Something to keep in mind is that the puzzles themselves swing wildly in difficulty, at least in my opinion. The first world flew by in fewer than 15 minutes and, upon first inspection, it appears every single world will go just as fast. Each world in Puzzle Adventure Blockle has only ten stages, and each stage has three “achievements” to get perfection for said stage. More than a few times, the achievement just seem to happen as a result of finishing the stage: anything that was a time achievement, for instance, seemed to be an incredibly generous amount in order to meet your goal. And, if a stage had an achievement for “zero steps,” then you knew right away that you can, theoretically, do this level without walking, so just get spinning.

But then there are stages that are so painfully simple, but just totally stumped me for the longest time. The strongest culprit was 2-6, where the answer was RIGHT THERE, but I spent a mind-blowing thirty minutes starting, stopping, screaming, and starting again, getting nowhere fast. When I finally figured out what needed to be done, I was grateful I was alone, because I would have been mortified had anyone seen me struggle that long on something so simple. And then, knowing what solved 2-6, the next four stages disappeared in the blink of an eye. I suppose that’s actually the hallmark of a well designed world, in which figuring out one key unlocks everything, but that doesn’t mean I can’t be mad at it. Good job, INTENSE Co., you made a grown man feel foolish.

There are a couple of shortcomings and weird decisions in Puzzle Adventure Blockle, however. For one, the life system. Kulu has five lives when he starts each stage, and he can definitely be killed by falling rocks and other hazards. And there is a button that lets you go back one move, so, if something is going to murder you, why not rewind time so it doesn’t happen again? Rewinding time doesn’t give you back your life, but doing a complete reset of the stage does, and that’s my curiosity. There wasn’t a single stage that I found myself deeply embroiled in to the point where I needed to push on in spite of losing a life, so I could easily just reset if I died and then get a perfect sweep upon completion. I guess the lives make sense with slowly ferreting out a solution, but, with the exception of the bastard stage in World two, you won’t really encounter such issue.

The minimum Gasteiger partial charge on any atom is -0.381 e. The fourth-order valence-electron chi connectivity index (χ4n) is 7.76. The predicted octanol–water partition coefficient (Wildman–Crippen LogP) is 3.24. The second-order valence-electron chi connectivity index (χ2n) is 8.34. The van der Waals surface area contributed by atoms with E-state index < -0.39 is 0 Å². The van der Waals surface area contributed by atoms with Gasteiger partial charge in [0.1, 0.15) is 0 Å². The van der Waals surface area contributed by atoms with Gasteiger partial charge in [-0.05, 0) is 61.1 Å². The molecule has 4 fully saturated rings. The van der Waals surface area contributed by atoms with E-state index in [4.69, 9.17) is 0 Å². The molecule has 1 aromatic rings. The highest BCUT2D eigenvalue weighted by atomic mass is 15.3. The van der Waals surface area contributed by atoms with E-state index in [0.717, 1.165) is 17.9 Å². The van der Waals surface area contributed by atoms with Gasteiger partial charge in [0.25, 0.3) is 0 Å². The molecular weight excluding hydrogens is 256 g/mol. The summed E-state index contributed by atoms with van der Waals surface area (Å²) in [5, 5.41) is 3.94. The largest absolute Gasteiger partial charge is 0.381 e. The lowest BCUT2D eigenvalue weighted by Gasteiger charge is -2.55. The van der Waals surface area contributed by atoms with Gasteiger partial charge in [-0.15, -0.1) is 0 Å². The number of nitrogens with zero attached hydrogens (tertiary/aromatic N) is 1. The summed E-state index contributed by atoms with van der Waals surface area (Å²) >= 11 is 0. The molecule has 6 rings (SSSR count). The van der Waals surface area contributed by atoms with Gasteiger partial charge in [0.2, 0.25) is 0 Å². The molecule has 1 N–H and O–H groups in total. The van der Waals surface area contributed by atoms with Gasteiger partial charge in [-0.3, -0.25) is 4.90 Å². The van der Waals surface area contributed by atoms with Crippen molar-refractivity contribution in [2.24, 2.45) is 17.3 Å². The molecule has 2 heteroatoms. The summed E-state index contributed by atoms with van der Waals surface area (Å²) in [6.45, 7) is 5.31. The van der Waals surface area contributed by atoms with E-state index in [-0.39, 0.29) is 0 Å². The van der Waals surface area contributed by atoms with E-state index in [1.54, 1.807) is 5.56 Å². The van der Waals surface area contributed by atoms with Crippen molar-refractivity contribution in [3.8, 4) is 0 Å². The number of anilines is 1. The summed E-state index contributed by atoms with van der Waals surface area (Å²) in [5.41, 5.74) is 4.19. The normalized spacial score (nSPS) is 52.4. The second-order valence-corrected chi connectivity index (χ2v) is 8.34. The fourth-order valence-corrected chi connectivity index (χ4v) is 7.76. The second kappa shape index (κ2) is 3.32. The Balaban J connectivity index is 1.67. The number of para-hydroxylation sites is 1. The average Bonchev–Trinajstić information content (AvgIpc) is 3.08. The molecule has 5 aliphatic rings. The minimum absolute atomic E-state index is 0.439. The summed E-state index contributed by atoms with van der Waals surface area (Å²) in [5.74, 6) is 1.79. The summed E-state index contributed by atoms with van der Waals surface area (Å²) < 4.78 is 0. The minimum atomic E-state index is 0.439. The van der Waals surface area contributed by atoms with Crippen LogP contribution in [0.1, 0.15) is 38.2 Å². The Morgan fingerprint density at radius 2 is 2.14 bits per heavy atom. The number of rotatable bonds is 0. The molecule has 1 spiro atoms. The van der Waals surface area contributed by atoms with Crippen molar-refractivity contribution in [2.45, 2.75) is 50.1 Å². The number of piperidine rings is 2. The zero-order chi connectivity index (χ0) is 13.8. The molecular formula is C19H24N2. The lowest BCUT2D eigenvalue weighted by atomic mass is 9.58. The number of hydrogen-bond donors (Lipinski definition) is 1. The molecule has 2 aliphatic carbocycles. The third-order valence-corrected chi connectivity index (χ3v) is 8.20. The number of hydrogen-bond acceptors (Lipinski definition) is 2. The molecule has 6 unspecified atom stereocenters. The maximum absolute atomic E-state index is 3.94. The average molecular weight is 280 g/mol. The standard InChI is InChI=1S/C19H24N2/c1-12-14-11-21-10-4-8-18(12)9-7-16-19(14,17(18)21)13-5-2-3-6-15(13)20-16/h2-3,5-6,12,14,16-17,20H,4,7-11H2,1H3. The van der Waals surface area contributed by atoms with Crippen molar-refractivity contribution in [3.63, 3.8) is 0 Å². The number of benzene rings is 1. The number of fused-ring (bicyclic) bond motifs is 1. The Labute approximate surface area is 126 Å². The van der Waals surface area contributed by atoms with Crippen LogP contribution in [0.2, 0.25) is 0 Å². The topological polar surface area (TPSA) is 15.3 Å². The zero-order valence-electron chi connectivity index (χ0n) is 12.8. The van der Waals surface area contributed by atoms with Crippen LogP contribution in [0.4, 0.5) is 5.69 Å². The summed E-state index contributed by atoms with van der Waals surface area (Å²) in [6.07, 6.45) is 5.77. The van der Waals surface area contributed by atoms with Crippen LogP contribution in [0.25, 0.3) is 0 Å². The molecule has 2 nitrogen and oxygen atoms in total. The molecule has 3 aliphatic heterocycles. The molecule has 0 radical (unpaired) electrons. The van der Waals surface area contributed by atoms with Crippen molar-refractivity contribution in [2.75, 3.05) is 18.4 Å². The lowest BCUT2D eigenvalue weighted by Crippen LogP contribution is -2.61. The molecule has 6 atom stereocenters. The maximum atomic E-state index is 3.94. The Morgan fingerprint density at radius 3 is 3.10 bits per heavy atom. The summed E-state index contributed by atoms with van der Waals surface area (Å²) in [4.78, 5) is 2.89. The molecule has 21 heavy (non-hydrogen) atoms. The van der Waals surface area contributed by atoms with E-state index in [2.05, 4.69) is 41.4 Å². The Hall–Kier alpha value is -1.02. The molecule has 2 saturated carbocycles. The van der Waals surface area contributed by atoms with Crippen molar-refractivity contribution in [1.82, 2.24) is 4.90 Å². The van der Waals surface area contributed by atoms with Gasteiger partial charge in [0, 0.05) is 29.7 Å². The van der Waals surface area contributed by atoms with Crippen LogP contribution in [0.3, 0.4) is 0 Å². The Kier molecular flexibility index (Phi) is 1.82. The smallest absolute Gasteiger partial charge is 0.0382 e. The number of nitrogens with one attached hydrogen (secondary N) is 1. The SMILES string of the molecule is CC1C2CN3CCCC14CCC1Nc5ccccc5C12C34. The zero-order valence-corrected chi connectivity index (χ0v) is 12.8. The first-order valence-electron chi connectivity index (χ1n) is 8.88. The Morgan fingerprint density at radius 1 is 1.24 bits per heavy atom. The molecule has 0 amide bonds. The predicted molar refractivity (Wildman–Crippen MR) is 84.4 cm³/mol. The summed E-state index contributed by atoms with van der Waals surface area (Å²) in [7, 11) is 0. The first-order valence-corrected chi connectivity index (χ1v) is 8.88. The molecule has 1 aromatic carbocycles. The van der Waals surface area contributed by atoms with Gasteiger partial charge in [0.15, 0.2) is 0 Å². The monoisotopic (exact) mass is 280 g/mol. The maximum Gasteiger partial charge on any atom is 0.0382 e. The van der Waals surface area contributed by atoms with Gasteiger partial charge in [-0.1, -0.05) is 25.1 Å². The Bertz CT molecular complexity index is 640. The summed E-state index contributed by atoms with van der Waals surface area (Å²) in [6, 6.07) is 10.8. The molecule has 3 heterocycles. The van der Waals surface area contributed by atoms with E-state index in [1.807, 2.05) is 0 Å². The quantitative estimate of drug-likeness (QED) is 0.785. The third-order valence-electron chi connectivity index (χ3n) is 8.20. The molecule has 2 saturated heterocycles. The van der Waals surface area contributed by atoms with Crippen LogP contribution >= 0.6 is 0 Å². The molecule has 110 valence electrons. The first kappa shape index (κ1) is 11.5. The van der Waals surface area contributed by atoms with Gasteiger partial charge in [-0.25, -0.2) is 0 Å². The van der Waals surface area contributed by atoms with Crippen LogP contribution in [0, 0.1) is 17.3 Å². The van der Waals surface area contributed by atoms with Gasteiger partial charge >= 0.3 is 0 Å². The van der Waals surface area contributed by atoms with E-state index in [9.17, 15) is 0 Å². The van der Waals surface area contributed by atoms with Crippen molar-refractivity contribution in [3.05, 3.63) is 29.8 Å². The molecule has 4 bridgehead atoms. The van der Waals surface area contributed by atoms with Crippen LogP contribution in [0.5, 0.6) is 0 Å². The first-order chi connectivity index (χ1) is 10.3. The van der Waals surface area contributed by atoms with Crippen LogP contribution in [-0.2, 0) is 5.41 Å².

Another is the soundtrack. With puzzle games, the name of the game is ambiance to allow for concentration while still adding to the atmosphere of the game. Puzzle Adventure Blocke has different music for each world, but every one sounds like I’m stuck in a different part of a kid’s amusement park that I don’t want to be at. It’s not quite calliope, but it’s still repetitive and simple enough that I found myself muting the music consciously so I could better appreciate the game without getting supremely distracted and upset at my ears punishing the rest of my brain. It’s definitely not the worst music I’ve ever heard, but it’s far from what I want to focus on during my time of spinning a cat around wildly.

All in all, this is a bizarre but welcome entry to the Switch library. I appreciate the smaller titles that make their way onto Nintendo consoles, and Puzzle Adventure Blockle is enjoyable, satisfying and, at times, unintentionally hilarious with the odd relationship between our characters. The dialogue is good, the premise is solid, and, yea, there are things I don’t like, but the sound can be muted and I don’t have to benefit from the life system. You can probably rip through the whole game in under six hours if you don’t care about perfection, and there are certainly worse things to enjoy on the train or inside on a rainy Thursday. Puzzle fans can look forward to a fun experience, and anime can have long discussions if love can bloom anywhere, even in a puzzle field. It might not be for you, sure, but INTENSE Co. knows that it’s for someone, and that’s for whom they’ve made Puzzle Adventure Blockle.

Bonus Stage Rating - Good 7/10

REVIEW CODE: A complimentary Nintendo Switch code was provided to Bonus Stage for this review. Please send all review code enquiries to press@4gn.co.uk.